Film funding - the basics

The number of questions I get around film financing are many so I figured it's better to start writing about it here in the blog instead of answering via mail each time. Film financing, actually any type of financing is an important and often scary aspect of a project, a film for example. Without proper financing, a project will never float and a movie will never be made, that is why it is so strange to see this subject being pushed a side so often. This post will be the first of many about film investments so stay updated if you're interested in that sort of stuff. In today's film industry it is extremely important to know what you are doing and to find smart ways around obstacles that appear, I will give you some tips and ideas on how to mitigate risks and maybe change your view on film financing.

Before I forget, if you are looking for a place to learn more about film finance, visit Sundance.

film strip


There are many problems around film finance that can and probably will occur during your career. However, my guess is you have better things to do than reading about problems so I'll keep it as short as I can. Film financing and the game of raising capital has two main problems. Firstly, the market outside of film is full of opportunities that are earning strong returns. There are many examples of these opportunities; Stock markets and the traditional sectors like real-estate & lending all present outlooks that are financially attractive and have a good history, these keeps people from film financing. The other aspect is the speculation side of film productions; Who would want to invest in an opportunity when the return is highly uncertain? For most indie productions, this is the reality. Unless you have a great team, big names or real talent attached, you have a really uncertain production and that will keep a lot of financiers far away, rightfully so. Those proposals I turn down or skip completely are the ones without talent, equity or a great team attached. If you have a project without those building blocks, do not approach me or anyone else before you have at least two figured out (attached and signed).

I sometimes say that there is no easier way to lose money than investing in film. I say this because of the sheer number of indie films made each year seemingly without a plan and knowledge to support the production but also because of the people in the industry. It is of course equally easy to loose money in start-ups but the promise of red carpets and the glamour seem to lure a lot of people into the film maze. Hardly anyone talks about the days, weeks and years of hard work with the constant threat of failure that surrounds a film project and start-ups for that matter. What is more common, is to be shown "comparables" or "comps" on prospects, like that would change the fact that it is a volatile market. Comparables comes from the real estate appraisal term referring to a similar subject property of the same or close to the same value. It works in real estate but to use the same metric in film prospects is something I've never understood.

What we are talking about here is essentially evidence-based investing which comes from the work of Eugene Fama, who won the Nobel Prize in 2013. His hypothesis suggests that financial markets (and the same hypothesis is used in film) are efficient. That means that the only way to have an information advantage is to accurately predict the future, that's why people use comparables, a way of predicting how the movie will go based "evidence". Anyways, let's continue.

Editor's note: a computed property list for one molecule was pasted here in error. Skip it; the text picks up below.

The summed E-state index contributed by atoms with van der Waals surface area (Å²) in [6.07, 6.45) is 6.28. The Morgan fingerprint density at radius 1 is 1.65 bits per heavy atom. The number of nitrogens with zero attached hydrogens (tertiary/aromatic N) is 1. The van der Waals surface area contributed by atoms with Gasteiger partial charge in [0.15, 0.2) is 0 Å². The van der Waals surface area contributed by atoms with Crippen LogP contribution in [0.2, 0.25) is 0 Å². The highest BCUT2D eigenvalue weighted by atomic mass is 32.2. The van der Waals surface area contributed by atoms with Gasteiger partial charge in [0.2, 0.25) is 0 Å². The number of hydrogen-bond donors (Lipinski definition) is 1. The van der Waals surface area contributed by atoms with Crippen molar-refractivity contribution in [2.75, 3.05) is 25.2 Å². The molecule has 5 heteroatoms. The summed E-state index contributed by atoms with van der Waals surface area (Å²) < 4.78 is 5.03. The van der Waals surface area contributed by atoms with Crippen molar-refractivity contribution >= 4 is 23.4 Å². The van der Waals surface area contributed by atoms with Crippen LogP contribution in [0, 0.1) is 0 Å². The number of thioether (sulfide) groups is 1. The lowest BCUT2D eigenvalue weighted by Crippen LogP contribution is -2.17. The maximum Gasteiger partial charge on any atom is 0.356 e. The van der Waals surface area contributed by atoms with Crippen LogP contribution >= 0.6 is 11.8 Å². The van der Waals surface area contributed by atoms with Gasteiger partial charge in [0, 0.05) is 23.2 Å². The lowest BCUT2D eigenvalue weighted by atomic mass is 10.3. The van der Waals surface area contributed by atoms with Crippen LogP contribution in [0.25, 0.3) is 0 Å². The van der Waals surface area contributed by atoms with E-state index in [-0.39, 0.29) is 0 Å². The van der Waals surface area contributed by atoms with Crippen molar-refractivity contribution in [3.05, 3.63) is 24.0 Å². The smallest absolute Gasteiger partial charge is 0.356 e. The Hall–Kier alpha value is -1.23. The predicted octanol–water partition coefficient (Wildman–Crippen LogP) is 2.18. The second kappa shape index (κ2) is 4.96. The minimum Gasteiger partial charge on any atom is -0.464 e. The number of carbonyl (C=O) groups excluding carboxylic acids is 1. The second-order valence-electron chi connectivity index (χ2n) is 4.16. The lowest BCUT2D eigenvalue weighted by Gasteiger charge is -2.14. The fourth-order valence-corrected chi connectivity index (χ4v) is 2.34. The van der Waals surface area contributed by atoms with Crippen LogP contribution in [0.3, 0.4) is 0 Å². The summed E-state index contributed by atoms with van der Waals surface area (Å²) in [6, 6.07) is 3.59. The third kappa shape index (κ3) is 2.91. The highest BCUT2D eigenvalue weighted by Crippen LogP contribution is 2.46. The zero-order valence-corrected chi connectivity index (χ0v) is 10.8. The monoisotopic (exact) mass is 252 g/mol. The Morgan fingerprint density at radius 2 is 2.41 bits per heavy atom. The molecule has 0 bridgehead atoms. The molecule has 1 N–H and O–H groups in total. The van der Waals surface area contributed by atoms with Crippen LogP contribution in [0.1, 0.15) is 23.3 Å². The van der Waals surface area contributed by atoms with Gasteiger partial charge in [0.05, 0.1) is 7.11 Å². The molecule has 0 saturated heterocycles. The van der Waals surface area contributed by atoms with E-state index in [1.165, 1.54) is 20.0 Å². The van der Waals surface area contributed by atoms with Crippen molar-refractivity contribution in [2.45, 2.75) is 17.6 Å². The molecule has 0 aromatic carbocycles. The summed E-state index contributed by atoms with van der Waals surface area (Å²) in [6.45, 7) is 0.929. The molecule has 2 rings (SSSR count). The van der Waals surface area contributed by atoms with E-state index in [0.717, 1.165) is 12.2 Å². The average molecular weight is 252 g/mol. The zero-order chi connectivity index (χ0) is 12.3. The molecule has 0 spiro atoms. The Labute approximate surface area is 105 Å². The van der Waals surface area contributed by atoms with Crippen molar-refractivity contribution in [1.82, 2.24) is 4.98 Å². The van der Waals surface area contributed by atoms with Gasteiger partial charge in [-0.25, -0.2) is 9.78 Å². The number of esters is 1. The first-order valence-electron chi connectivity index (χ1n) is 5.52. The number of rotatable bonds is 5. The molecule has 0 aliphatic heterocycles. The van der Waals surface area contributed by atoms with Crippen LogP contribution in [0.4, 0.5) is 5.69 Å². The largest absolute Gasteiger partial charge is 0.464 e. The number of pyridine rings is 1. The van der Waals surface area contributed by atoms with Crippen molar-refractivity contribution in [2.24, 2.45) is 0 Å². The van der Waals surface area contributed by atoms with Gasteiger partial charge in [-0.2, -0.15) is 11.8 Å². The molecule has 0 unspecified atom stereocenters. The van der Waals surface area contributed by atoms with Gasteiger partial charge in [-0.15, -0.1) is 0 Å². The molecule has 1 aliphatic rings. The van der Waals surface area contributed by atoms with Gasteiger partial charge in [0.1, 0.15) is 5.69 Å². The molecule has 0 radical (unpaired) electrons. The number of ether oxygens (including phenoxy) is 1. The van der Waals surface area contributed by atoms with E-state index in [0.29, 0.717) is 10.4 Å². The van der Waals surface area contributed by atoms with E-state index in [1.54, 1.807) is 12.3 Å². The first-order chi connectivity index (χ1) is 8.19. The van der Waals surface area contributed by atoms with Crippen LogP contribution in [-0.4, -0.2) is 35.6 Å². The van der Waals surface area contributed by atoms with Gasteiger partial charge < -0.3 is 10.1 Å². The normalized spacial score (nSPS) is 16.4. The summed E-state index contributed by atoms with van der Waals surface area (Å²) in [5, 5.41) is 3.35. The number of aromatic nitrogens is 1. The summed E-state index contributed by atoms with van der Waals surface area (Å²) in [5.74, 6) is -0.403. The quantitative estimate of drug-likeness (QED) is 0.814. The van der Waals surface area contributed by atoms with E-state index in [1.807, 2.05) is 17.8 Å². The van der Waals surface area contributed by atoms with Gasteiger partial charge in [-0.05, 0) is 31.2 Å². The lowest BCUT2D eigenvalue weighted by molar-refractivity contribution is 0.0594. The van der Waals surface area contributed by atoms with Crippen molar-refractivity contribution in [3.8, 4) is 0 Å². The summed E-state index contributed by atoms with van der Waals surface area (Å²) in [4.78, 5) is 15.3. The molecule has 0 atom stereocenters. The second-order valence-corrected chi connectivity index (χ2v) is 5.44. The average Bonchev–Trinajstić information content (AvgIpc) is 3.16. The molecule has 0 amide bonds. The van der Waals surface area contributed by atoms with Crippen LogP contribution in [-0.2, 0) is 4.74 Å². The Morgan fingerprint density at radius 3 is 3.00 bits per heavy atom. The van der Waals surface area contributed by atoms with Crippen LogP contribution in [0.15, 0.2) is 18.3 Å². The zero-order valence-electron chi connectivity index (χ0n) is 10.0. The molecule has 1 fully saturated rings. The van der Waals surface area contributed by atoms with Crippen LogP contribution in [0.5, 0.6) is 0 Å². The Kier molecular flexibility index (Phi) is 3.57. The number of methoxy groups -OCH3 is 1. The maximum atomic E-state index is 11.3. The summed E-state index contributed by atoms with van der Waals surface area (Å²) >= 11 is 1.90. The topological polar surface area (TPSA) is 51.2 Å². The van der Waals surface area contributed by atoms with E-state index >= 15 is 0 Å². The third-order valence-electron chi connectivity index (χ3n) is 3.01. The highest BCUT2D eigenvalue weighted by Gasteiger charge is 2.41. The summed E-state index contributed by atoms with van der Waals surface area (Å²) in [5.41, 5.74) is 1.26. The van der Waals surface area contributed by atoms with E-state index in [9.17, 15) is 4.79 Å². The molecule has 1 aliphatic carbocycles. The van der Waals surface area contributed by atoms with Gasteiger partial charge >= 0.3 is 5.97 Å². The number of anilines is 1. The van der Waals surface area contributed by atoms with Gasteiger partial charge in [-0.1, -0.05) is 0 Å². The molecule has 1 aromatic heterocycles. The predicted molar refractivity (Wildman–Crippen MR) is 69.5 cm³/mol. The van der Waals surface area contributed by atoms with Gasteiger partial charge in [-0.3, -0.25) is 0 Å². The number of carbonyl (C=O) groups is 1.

As with most things in life, 99% of failures are because of the team or person behind the wheel. As in many projects and ventures, financing is the foundation of what you are doing and it should be treated as such, a foundation. When you build something you make sure to have a strong foundation that will support a building. All to often the financing is weak with cracks and in the end of the day that usually tells you how the production will go or what problems will occur in the building.

It comes down to one single thing and that is, learn the business. Learning how the business works is everything and will protect you in the end. You wouldn't climb Mount Everest without proper protection and without information about the area, right? Learn how the industry works rather than learning how to act or how to write a script. There are plenty of people who can help you with the actual production, just a handful knows how the business works, think about that for a minute.

When you are done thinking about that, think about this; Who owns the creative process? I mean, who has control in a film production? In Sweden you might say the director or maybe the writer. In most parts of the world however, Hollywood included, you would say the producers or more exact, the financiers. What's important is to know that creativity comes from what you can bring to the table, financially. Unless you are involved in a really low budget production you will be forced to live with the fact most people seem to forget, the more you control of the funds the more you will be able to control on the creative side.

Around 80% of the films made, lose money, that number is probably higher and this is simply because people does not understand the business or more often than not, they don't want to invest the time to learn. The market can be over saturated but the fact is, quality and business knowledge is always key for a successful project. The business is actually quite simple, especially when you take a step back and see everything from a different perspective.

Check out this post; A list of different types of investments you can implement in your funding structure, each with it's own pros and cons.


Good Luck and Have Fun!